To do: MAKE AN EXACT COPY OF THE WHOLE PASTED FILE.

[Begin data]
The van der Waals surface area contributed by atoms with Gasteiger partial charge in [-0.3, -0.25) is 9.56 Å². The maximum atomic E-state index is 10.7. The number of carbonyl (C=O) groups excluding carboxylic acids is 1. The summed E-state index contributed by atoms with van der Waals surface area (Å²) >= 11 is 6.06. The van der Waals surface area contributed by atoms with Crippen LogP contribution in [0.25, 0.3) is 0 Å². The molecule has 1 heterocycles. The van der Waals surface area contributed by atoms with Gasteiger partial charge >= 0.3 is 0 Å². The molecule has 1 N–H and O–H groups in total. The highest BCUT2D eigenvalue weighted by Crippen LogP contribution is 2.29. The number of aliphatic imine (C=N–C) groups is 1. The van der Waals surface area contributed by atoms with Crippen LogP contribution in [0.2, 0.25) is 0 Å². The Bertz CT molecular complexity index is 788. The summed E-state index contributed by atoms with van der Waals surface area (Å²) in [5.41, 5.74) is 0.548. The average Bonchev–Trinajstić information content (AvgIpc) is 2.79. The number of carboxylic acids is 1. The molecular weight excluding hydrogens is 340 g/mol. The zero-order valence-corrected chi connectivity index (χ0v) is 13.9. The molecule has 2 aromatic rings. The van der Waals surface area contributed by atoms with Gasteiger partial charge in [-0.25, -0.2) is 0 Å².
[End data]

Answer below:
The van der Waals surface area contributed by atoms with Gasteiger partial charge in [-0.3, -0.25) is 9.56 Å². The maximum atomic E-state index is 10.7. The number of carbonyl (C=O) groups excluding carboxylic acids is 1. The summed E-state index contributed by atoms with van der Waals surface area (Å²) >= 11 is 6.06. The van der Waals surface area contributed by atoms with Crippen LogP contribution in [0.25, 0.3) is 0 Å². The molecule has 1 heterocycles. The van der Waals surface area contributed by atoms with Gasteiger partial charge >= 0.3 is 0 Å². The molecule has 1 N–H and O–H groups in total. The highest BCUT2D eigenvalue weighted by Crippen LogP contribution is 2.29. The number of aliphatic imine (C=N–C) groups is 1. The van der Waals surface area contributed by atoms with Crippen LogP contribution in [0.2, 0.25) is 0 Å². The Bertz CT molecular complexity index is 788. The summed E-state index contributed by atoms with van der Waals surface area (Å²) in [5.41, 5.74) is 0.548. The average Bonchev–Trinajstić information content (AvgIpc) is 2.79. The number of carboxylic acids is 1. The molecular weight excluding hydrogens is 340 g/mol. The zero-order valence-corrected chi connectivity index (χ0v) is 13.9. The molecule has 2 aromatic rings. The van der Waals surface area contributed by atoms with Gasteiger partial charge in [-0.25, -0.2) is 0 Å².